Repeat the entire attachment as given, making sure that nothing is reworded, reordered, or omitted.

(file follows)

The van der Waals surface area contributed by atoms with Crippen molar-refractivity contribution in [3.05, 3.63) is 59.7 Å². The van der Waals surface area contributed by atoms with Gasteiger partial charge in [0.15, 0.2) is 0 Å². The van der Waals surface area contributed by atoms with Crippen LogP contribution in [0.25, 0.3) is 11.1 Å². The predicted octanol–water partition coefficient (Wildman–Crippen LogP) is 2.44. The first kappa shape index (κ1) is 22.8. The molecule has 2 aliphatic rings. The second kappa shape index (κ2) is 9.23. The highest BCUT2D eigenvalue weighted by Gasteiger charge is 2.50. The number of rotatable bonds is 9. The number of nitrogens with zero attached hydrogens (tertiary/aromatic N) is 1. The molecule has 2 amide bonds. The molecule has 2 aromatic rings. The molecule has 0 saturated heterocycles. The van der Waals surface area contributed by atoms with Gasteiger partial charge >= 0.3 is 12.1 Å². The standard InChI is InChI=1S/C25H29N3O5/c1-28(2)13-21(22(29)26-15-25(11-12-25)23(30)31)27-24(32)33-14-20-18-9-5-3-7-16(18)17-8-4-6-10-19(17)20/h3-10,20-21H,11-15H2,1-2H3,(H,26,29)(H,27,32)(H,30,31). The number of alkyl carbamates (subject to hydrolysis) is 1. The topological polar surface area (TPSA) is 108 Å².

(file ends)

The van der Waals surface area contributed by atoms with Crippen molar-refractivity contribution in [3.05, 3.63) is 59.7 Å². The van der Waals surface area contributed by atoms with Gasteiger partial charge in [0.15, 0.2) is 0 Å². The van der Waals surface area contributed by atoms with Crippen LogP contribution in [0.25, 0.3) is 11.1 Å². The predicted octanol–water partition coefficient (Wildman–Crippen LogP) is 2.44. The first kappa shape index (κ1) is 22.8. The molecule has 2 aliphatic rings. The second kappa shape index (κ2) is 9.23. The highest BCUT2D eigenvalue weighted by Gasteiger charge is 2.50. The number of rotatable bonds is 9. The number of nitrogens with zero attached hydrogens (tertiary/aromatic N) is 1. The molecule has 2 amide bonds. The molecule has 2 aromatic rings. The molecule has 0 saturated heterocycles. The van der Waals surface area contributed by atoms with Gasteiger partial charge >= 0.3 is 12.1 Å². The standard InChI is InChI=1S/C25H29N3O5/c1-28(2)13-21(22(29)26-15-25(11-12-25)23(30)31)27-24(32)33-14-20-18-9-5-3-7-16(18)17-8-4-6-10-19(17)20/h3-10,20-21H,11-15H2,1-2H3,(H,26,29)(H,27,32)(H,30,31). The number of alkyl carbamates (subject to hydrolysis) is 1. The topological polar surface area (TPSA) is 108 Å².